[ 675BIOLITG13 ] Module Introduction to Genomics

Workload Mode of examination Education level Study areas Responsible person Coordinating university
3 ECTS Accumulative module examination B1 - Bachelor's programme 1. year (*)Bioinformatik Alexander W. Bruce USB Budweis
Detailed information
Original study plan Bachelor's programme Bioinformatics 2015W
Objectives Knowledge of, understanding in, and approaches to topics in Genomics.
Subject Knowledge of, understanding in, and approaches to following topics:

  • Introduction to the ‘Genome’ (definition of the genome/genetic material, types and variety of genome in biology, genome-transcriptome-proteome central dogma, genome structure i.e. concept of genes, regulatory elements and repetitive DNA, genome organisation i.e. chromosomes and histones/ chromatin, DNA replication).
  • Historical overview of first ‘Genomic’ methods i.e. chromosome mapping, laborious genetic linkage analyses, chromosome walking, QTLs. Introduction to nucleic acid sequencing from a historical perspective; first organisms – bacteriophages (MS2 PhiX174), bacteria (Haemophilus influenza, E. coli). Individual research group led DNA sequencing of specific loci of more complex organisms. Creation of common databases for this information – need to consolidate and coordinate DNA sequencing efforts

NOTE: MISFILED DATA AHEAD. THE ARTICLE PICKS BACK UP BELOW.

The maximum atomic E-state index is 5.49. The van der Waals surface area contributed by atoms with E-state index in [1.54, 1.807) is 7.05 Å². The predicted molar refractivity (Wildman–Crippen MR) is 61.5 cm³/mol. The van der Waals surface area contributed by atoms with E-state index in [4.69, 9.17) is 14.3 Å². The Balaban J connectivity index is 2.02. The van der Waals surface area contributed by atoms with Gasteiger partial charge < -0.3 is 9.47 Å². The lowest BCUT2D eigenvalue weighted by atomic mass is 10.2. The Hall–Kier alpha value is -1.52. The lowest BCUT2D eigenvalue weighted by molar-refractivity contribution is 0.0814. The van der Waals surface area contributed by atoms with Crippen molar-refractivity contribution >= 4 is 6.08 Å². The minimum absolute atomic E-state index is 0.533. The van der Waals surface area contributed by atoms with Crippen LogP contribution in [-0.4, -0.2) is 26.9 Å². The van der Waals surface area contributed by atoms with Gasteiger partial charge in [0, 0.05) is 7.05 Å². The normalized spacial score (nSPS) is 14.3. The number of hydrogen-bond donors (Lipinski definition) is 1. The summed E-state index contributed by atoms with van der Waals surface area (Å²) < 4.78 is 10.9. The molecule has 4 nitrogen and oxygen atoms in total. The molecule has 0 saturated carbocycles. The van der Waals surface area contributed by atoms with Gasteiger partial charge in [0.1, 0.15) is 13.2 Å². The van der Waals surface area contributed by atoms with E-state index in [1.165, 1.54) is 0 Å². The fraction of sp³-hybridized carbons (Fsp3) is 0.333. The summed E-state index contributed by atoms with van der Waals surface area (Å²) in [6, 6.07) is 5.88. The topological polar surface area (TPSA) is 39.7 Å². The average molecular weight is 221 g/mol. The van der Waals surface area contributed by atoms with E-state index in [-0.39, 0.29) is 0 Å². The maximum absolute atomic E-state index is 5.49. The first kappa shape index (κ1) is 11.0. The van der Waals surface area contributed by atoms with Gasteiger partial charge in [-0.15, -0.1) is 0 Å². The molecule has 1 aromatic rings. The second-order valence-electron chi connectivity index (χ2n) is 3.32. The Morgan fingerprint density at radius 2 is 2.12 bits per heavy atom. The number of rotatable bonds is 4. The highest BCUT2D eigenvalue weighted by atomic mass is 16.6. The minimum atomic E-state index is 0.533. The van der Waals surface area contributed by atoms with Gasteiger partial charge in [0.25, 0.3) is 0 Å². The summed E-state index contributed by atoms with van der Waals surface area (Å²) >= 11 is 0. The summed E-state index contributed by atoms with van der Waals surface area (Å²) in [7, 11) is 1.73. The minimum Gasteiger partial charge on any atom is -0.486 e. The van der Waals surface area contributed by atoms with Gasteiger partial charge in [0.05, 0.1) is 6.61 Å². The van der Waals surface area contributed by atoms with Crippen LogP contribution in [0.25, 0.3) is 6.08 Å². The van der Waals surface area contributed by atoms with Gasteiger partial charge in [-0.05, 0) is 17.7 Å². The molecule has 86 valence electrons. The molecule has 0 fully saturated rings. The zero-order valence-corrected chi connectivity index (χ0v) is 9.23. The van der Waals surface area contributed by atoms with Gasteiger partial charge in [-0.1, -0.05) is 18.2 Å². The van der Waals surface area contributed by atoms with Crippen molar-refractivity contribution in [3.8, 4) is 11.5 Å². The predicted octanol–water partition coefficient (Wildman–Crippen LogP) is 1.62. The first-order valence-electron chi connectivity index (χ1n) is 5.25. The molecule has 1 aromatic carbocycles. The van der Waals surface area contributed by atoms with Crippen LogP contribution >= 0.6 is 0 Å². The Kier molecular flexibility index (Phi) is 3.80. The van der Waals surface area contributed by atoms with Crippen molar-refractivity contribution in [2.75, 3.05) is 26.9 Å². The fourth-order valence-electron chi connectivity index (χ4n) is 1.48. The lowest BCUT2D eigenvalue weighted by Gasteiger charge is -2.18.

• Scaled-up DNA sequencing to tackle larger genomes (use of human genome project as a case study). – Historical perspective and public versus private initiatives. Techniques used to perform large scale sequencing, Genome sequencing of model organisms – which, how and why? Creation of synthetic organisms (Craig Venter).
  • Interpreting the sequenced genome – identifying genes/ transcripts in the sequence and cataloguing them – birth of ‘Bioinformatics’. Databases, Development of more sophisticated genome browsers with increasing amounts of annotation. ‘Gene cards’ and gene specific information features and using BLAST searches to identify experimentally derived sequences against the genome sequence reference datasets (nomenclature definitions).
  • Using the genomic sequence and bioinformatics to identify functionally important information e.g. Comparative genomics - phylogenetic analyses of bacteria or viruses (e.g. H5N1 influenza), identification of specific transcription factor binding sites and candidate target genes (e.g. REST and neurogenesis)
  • Applying genomics at the bench (development of numerous experimental strategies e.g. originally microarray based now based on novel large scale sequencing technologies) – inclusion of relevant case study examples e.g. the international ENCODE consortium
  • Depositing, retrieving and interpreting bench-based genomic experiment data/ results – cross referencing with our experimental databases and web resources
Subordinated subjects, modules and lectures